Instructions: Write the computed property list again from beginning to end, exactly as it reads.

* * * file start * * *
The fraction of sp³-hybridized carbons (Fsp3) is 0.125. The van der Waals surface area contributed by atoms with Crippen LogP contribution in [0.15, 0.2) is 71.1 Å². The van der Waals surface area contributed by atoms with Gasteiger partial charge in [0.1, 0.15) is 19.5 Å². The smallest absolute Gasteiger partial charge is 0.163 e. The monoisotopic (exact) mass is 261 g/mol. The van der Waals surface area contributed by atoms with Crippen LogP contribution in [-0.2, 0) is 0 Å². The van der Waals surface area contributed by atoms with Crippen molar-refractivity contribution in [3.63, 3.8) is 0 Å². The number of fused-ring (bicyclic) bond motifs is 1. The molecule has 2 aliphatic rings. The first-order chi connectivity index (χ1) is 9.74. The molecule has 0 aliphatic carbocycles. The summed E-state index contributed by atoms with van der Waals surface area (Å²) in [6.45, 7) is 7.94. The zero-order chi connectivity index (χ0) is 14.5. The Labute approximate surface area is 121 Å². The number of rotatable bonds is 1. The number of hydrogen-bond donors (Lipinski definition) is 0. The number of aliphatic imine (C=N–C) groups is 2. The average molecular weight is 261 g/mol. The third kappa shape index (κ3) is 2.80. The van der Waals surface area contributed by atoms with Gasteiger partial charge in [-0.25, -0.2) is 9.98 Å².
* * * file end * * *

The fraction of sp³-hybridized carbons (Fsp3) is 0.125. The van der Waals surface area contributed by atoms with Crippen LogP contribution in [0.15, 0.2) is 71.1 Å². The van der Waals surface area contributed by atoms with Gasteiger partial charge in [0.1, 0.15) is 19.5 Å². The smallest absolute Gasteiger partial charge is 0.163 e. The monoisotopic (exact) mass is 261 g/mol. The van der Waals surface area contributed by atoms with Crippen LogP contribution in [-0.2, 0) is 0 Å². The van der Waals surface area contributed by atoms with Crippen molar-refractivity contribution in [3.63, 3.8) is 0 Å². The number of fused-ring (bicyclic) bond motifs is 1. The molecule has 2 aliphatic rings. The first-order chi connectivity index (χ1) is 9.74. The molecule has 0 aliphatic carbocycles. The summed E-state index contributed by atoms with van der Waals surface area (Å²) in [6.45, 7) is 7.94. The zero-order chi connectivity index (χ0) is 14.5. The Labute approximate surface area is 121 Å². The number of rotatable bonds is 1. The number of hydrogen-bond donors (Lipinski definition) is 0. The number of aliphatic imine (C=N–C) groups is 2. The average molecular weight is 261 g/mol. The third kappa shape index (κ3) is 2.80. The van der Waals surface area contributed by atoms with Gasteiger partial charge in [-0.25, -0.2) is 9.98 Å².